U.S. Attorney General voices concern over Apple's iOS 8 security features
Attorney General Eric Holder is the latest government official to come down on new mobile OS security features from Apple and Google that make unlocking a smartphone nearly impossible, even for law enforcement agencies.
During a speech in front of the Global Alliance Against Child Sexual Abuse Online on Tuesday, Holder criticized Apple's iOS 8 device encryption for essentially being too secure, saying officers who require access to an iPhone should have a way in, reports Reuters.
Wary of stronger iOS 8 passcode protection, and an upcoming implementation in Google's Android, Holder implied that a middle ground can be reached between government access and device security without impinging on public privacy.
"It is fully possible to permit law enforcement to do its job while still adequately protecting personal privacy," Holder said.
Apple says it no longer holds encryption keys for devices running iOS 8, meaning the only way to gain access to a locked iPhone or iPad would be through the passcode holder. This complicates things for law enforcement agencies wanting to gain access to a suspect's smartphone, even if the proper warrants and documentation are supplied.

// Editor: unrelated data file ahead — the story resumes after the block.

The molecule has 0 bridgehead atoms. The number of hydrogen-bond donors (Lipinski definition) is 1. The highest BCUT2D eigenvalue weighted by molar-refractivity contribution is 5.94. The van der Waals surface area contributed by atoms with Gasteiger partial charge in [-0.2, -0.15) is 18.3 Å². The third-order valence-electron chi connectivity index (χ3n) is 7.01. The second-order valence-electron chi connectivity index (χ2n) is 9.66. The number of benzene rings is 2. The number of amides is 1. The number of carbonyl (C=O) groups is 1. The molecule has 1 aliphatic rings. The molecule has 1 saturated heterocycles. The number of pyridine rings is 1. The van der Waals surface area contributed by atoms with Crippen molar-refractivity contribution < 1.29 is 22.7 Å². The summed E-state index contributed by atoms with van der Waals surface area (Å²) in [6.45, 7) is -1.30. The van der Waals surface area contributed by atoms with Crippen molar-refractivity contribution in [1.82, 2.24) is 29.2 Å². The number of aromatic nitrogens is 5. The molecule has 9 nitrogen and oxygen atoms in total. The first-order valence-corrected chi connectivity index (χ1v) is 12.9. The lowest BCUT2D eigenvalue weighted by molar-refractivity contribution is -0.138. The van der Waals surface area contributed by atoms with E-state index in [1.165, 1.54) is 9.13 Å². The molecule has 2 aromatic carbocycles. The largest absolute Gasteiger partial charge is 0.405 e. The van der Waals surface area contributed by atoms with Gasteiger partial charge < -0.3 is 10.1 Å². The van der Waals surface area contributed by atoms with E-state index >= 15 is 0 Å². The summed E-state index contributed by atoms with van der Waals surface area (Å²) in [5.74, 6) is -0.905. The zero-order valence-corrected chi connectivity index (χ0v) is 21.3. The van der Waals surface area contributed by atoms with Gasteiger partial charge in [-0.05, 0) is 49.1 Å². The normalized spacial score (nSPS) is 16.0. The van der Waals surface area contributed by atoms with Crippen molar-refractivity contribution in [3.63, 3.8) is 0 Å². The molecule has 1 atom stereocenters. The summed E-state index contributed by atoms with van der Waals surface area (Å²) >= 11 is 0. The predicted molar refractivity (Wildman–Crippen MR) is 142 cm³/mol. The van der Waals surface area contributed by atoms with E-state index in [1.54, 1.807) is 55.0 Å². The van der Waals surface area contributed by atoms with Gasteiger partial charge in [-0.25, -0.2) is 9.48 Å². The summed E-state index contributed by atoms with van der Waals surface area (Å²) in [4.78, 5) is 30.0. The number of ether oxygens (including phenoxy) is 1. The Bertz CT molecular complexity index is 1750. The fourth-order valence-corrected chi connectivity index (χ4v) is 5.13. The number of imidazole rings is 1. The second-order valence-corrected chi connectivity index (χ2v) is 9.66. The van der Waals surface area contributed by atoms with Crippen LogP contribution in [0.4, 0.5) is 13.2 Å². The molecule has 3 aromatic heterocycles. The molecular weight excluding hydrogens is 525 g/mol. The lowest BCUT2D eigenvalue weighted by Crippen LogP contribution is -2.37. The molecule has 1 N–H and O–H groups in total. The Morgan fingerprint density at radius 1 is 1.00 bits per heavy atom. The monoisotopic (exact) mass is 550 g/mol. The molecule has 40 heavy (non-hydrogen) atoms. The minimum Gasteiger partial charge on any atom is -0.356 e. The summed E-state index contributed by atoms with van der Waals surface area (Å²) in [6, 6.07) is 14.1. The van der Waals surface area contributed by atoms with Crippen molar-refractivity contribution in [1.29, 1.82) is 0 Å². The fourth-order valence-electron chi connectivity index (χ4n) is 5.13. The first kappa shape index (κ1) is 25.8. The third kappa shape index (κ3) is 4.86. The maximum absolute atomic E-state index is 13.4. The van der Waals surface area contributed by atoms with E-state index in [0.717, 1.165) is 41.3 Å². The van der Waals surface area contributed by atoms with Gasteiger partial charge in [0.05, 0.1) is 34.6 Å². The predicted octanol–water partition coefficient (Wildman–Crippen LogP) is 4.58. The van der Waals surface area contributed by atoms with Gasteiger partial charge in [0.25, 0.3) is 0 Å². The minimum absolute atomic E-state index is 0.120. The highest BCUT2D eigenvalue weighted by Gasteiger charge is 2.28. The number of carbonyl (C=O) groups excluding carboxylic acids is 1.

In time sensitive cases, such as kidnappings, an iPhone's data could help find and save the lives of potential victims, Holder said. For example, call history, geo-location tags, emails, contact lists and more can be locked away on a suspect's handset. Data stored in iCloud can still be tapped for warranted search, but results would vary depending on a user's sync settings.
Holder's comments come one week after FBI Director James Comey said unbreakable encryption could one day pose a threat to national security. Comey also used the kidnapping analogy, saying, "I'd hate to have people look at me and say, 'Well how come you can't save this kid,' 'how come you can't do this thing.'"